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Tag: Doha
Catalans press for secession from Spain (November 3 2012) Catalans press for secession from Spain (November 3 2012)

Sam Bollier the American online producer and regular contributor for Al Jazeera English based in Doha, Qatar has published an article titled ‘Catalans press for secession from Spain’ as a regional parliament votes to hold a referendum as surveys show record high support for independence. Bollier states “Could Catalonia become the world’s newest state? The Spanish region – with a culture, history, and language of its own – faces high barriers to becoming a fully independent country. But that hasn’t stopped an emboldened independence movement from trying. On Thursday, the parliament in Catalonia – an affluent but debt-laden region in Spain’s northeast – voted to hold a referendum on independence after elections in November. Some Catalans have long favoured full independence, as opposed to the semi-autonomous status the region currently enjoys. But as Spain’s economy continues to stagnate and unemployment rates remain sky-high, more Catalans are questioning whether they would be better off on their own. …Pro-independence Catalans cite their region’s strong national identity, and note that Catalan taxpayers pay more to the central government than the region receives in return. Long one of the richest and most industralised parts of Spain, data from 2011 shows the region’s GDP per capita is 18 per cent higher than in Spain at large. The central Spanish government, however, is annoyed with the calling of a referendum on independence, even if it is non-binding. Spain’s deputy prime minister, Soraya Saenz de Santamaria, told a news conference that there were “legal and judicial instruments” to stop such a referendum, reported AFP. “And this government is ready to use them.” Given Spain’s precarious economic state, the timing rankled the deputy prime minister, who added on a radio programme that “this debate, at this time, is creating tremendous instability”.”


Inspired by Aljazeera image source Twitter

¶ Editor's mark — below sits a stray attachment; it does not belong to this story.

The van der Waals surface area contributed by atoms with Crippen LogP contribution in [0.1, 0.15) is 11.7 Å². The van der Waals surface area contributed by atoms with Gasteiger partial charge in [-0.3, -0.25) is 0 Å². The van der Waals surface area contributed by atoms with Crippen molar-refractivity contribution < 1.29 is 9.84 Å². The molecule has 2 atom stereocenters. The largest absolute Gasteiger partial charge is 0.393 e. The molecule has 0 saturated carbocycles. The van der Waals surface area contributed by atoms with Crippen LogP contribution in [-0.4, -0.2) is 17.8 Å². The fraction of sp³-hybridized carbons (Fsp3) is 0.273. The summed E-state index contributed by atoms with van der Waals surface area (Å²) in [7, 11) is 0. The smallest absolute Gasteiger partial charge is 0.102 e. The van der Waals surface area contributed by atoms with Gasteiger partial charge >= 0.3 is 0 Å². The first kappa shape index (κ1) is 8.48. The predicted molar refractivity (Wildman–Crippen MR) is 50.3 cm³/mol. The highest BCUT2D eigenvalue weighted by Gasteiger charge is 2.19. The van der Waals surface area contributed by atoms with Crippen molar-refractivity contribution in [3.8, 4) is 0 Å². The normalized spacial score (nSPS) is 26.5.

Cover up between shoulders and knees (July 25 2012) Cover up between shoulders and knees (July 25 2012)

Jenifer Fenton the American freelance reporter based in Doha UAE has published an article on her own blog titled ‘Cover-up campaign hits Gulf streets’ in which she discusses how Qatar and the United Arab Emirates are encouraging expatriates to dress modestly and respect the local culture. Fenton states “…the “One of Us” public awareness push, which hopes to educate expatriates about appropriate dress. …to cover up between the shoulders and the knees. …Most local women in Qatar and the UAE wear an abaya, a black garment that covers most of the body. The men wear the kandura, which tends to be ankle-length and a shade of white. The “UAE Dress Code” campaign … began out of disgust at the sight of foreigners dressed in what they deemed to be inappropriate attire …While the awareness campaigns are not focused on creating dress code laws, they are about respecting cultural norms. But modesty and taste are subjective and without clear laws, what is acceptable attire is often left to the discretion of the wearer. Article 30 of the UAE Constitution says, “Freedom of opinion and expressing it verbally, in writing or by other means of expression shall be guaranteed within the limits of the law.” But to what extent does “other means” cover clothing – or lack of it? There are also no laws that explicitly spell out the do’s and don’ts of dressing in Qatar.”


Inspired by Jenifer Fenton image source Linkedin

Daanish Faruqi a research fellow based in Doha, recently edited a book ‘From Camp David to Cast Lead: Essays on Israel, Palestine, and the Future of the Peace Process’. Farugi in an article released on Aljazeera discusses one of the book’s essays written by Professor Hamid Dabashi. Farugi concludes that “Art’s role … is to imagine the emancipatory politics of our impossibilities… The artists of the Arab Spring are tasked with simply igniting a spark, of reinjecting the radical imagination into Arab society, through envisioning the utopian possibility of hope and a better life undergirded by the basic dignity of the Arab people as non-negotiable and sacrosanct. Their aesthetic impulses must lead our revolutionary politics …  as signposts, not as overt political manifestos. Only under this rubric can the legions of brave Arab artists, painters and sculptors inspired by the Arab Spring truly make sense as purveyors of the region’s renewed collective consciousness…”


Inspired by Daanish Farugi image source Twitter

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